Planning Your
Postgraduate Career

Planning Your Postgraduate Career

When should I start career planning?

Don’t wait. Start now.

The peak hiring season typically occurs in semester 1 of your final academic year. Before that, you need to identify your target pathway and ensure you complement your academic training with additional technical and transferable skills.

Get started today with our 4-step process.


Establish Your Foundation

A strong foundation involves complementing your postgraduate degree with the right technical skills, transferable skills and personality traits (”the 3Ts”). This should be demonstrated in your resume and with the examples and experiences you communicate in an interview.

Start Early

Employers will look beyond educational credentials, for evidence of the 3Ts when they evaluate candidates. You need to determine what 3Ts the employer of your choice will look for and ensure you use your time in university to accumulate those traits, skills and experiences.

For example, MSc students may wish to go for an internship during the summer vacation, while postgraduate by research students may want to look for industrial collaboration for their projects.

You also need to remember that the peak hiring period usually occurs during the first semester of your final year. The Banking, Finance, and Consulting industries would hire a year in advance, during the penultimate year. So before the hiring windows open, you must already have accumulated the 3Ts and have them well-articulated in your cover letter and resume.

The 3Ts

Technical Skills

Technical skills refer to the knowledge, expertise and experience required to perform the necessary tasks or use specific tools in the role. These skills will vary across industries and functions.


Programming languages: C++, Python, R
Engineering software tools: AutoCAD, CATIA, SolidWorks
Statistical software: Mathematica, SPSS, Stata
Microscopy techniques: Raman microscopy, Scanning Electron Microscopy (SEM), Transmission Electron Microscopy (TEM)
Chromatography instruments: Gas chromatography–mass spectrometry (GC-MS), Liquid chromatography–mass spectrometry (LC-MS), High-performance liquid chromatography (HPLC)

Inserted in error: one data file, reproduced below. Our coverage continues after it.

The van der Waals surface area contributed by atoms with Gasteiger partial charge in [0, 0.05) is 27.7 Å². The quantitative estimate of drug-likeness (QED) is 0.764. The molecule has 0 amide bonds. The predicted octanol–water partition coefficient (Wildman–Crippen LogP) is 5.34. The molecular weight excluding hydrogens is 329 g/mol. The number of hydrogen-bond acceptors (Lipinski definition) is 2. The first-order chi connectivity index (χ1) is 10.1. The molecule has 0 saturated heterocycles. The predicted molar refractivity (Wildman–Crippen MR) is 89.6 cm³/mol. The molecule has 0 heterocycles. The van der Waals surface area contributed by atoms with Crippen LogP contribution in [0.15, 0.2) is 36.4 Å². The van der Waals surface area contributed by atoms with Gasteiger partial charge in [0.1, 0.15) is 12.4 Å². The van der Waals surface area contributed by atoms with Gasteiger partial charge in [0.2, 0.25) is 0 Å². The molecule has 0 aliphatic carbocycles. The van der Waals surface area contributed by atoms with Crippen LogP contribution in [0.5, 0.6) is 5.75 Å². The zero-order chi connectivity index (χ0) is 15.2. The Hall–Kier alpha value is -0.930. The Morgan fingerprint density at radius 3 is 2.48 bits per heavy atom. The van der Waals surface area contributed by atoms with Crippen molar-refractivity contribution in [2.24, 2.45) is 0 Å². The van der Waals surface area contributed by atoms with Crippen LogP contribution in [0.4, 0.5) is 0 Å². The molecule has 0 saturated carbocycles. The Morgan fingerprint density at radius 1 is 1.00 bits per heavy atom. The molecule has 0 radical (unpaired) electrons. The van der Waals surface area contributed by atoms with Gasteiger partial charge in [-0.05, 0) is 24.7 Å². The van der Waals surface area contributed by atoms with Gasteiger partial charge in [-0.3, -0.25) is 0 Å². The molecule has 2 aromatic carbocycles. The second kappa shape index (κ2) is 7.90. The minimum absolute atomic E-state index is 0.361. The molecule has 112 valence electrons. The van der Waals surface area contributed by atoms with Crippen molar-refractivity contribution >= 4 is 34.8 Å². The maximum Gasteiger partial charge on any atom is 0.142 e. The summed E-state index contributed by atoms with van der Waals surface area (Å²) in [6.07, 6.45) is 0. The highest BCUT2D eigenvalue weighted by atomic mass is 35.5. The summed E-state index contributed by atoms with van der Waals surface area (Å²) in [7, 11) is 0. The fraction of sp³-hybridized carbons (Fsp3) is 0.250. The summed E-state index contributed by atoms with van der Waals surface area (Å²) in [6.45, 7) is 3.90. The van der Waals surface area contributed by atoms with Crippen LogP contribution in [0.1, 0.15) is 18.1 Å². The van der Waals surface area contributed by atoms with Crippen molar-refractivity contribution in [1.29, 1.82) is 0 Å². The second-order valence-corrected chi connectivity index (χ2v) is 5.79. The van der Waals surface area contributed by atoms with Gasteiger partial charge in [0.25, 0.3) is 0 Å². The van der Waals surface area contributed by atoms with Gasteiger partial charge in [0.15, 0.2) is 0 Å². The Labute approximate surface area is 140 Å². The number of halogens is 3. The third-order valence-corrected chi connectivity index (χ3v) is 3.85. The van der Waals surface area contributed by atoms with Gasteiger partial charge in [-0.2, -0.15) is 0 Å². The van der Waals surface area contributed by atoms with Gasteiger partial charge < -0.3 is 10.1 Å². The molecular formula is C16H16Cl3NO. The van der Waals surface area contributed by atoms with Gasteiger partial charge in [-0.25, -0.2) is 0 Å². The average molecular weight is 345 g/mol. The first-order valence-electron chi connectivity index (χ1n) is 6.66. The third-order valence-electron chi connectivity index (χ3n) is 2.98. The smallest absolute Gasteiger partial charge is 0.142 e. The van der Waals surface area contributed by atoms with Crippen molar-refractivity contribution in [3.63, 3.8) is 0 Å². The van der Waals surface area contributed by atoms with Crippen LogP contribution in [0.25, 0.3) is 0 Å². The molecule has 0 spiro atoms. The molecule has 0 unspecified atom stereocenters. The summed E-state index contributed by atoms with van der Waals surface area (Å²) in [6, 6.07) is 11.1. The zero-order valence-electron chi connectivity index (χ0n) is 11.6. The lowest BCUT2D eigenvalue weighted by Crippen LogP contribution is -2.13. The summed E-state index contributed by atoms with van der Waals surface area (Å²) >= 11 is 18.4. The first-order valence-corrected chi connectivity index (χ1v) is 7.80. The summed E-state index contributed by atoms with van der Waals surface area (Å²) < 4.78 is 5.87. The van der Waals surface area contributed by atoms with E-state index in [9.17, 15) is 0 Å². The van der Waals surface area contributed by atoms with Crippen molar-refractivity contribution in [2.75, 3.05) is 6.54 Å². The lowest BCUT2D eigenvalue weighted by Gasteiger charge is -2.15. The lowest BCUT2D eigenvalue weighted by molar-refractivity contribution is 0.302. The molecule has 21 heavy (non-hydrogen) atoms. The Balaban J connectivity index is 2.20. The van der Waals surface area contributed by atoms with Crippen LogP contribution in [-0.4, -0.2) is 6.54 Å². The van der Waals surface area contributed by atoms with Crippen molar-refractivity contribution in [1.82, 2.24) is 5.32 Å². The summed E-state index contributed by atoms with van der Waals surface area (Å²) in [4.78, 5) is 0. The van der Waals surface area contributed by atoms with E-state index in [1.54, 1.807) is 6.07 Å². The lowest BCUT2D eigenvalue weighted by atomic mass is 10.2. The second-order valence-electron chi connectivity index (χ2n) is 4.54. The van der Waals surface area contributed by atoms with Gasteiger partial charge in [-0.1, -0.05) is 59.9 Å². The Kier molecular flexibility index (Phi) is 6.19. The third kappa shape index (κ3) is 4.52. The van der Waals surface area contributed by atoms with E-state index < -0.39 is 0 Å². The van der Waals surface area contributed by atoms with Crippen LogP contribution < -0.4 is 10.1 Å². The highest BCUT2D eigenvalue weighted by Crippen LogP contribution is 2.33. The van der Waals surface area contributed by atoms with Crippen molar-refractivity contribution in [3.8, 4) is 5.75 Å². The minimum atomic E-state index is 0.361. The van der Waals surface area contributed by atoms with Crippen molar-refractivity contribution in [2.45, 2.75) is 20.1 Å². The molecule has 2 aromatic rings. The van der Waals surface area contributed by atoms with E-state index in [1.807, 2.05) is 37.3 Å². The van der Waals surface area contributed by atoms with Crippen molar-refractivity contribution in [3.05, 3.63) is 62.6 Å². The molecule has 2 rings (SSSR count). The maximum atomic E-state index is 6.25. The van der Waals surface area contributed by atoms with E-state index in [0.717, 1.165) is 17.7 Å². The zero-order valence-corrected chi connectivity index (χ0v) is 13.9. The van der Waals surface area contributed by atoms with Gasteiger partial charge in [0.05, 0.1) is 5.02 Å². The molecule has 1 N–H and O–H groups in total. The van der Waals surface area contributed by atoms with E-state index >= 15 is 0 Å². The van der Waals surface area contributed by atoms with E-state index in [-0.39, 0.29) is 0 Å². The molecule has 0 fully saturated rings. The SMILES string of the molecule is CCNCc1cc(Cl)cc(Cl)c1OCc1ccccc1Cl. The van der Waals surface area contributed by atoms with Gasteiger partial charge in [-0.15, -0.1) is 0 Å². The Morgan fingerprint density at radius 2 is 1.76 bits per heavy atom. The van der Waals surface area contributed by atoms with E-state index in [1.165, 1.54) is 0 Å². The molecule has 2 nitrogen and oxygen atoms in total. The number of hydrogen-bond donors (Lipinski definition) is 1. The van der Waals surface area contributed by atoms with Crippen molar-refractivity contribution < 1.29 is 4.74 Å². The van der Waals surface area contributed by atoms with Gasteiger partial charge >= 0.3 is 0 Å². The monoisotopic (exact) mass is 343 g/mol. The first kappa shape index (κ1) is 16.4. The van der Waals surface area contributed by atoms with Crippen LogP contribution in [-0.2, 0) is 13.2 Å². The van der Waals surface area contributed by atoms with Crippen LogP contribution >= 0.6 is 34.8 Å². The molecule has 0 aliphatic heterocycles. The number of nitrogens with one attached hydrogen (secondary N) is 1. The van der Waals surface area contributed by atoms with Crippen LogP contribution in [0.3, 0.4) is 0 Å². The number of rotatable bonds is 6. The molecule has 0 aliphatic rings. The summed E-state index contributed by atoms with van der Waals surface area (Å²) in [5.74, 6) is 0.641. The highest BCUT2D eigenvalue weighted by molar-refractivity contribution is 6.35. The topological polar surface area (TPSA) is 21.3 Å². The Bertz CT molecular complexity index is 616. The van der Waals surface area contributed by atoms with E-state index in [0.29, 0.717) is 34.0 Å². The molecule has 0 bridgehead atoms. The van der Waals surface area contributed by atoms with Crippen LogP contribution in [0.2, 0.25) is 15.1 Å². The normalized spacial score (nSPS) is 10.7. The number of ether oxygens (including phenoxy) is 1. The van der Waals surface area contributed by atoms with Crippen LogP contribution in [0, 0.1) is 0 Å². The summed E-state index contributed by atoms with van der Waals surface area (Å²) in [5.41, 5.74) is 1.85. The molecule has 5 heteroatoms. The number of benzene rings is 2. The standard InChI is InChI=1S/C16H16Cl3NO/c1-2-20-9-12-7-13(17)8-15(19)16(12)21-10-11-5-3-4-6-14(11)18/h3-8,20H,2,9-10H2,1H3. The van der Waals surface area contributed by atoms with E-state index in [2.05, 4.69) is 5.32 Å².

It could also be another language, e.g. French, German, Japanese, or domain knowledge such as accounting, macroeconomics, clinical psychology.

Transferable Skills

Transferable skills refer to the knowledge and experience usually associated with "people skills“, or "self-management skills“, that can be applied across careers. Your transferable skills will not only enhance the technical skills that you bring to the job, but they can also be used to position past experiences when applying for a job in a different industry.


Communication: Clear and concise in both verbal and written communication, active listening, presentation to internal and external stakeholders
Leadership and team management: understand and manage team dynamics, accept and delegate responsibilities, guidance to achieve goals
Problem solving: systematic approach to analysing issues, identify and evaluate solutions, organise to implement and monitor execution

Personality Traits

Personality traits reflect people’s characteristic patterns of thoughts, feelings, and behaviours.

It is said that “A candidate’s skill set can help them catch recruiters’ attention–but their personality can help them win the job.”

Therefore, it is important to develop the traits that would help advance one’s professional career.


Adaptable: able to be flexible and change with the evolving nature of work
Creative: able to generate new ideas, think out of the box
Dependable: can follow through on tasks consistently, meeting deadlines
Eager to learn: actively seek to better oneself, read or follow courses online
Innovative: able to look at something in a new way, finding new solutions
Proactive: jump into action when there is a way to help

The Foundation

The key to career planning begins with greater self-awareness of your skills and strengths in terms of the 3Ts. Establish what they are and record them in your resume. It should be a live document and updated as you progress in your programme. If you are considering an internship, you would also want to start honing your interview skills. This will lay the foundation of your next phase of career planning.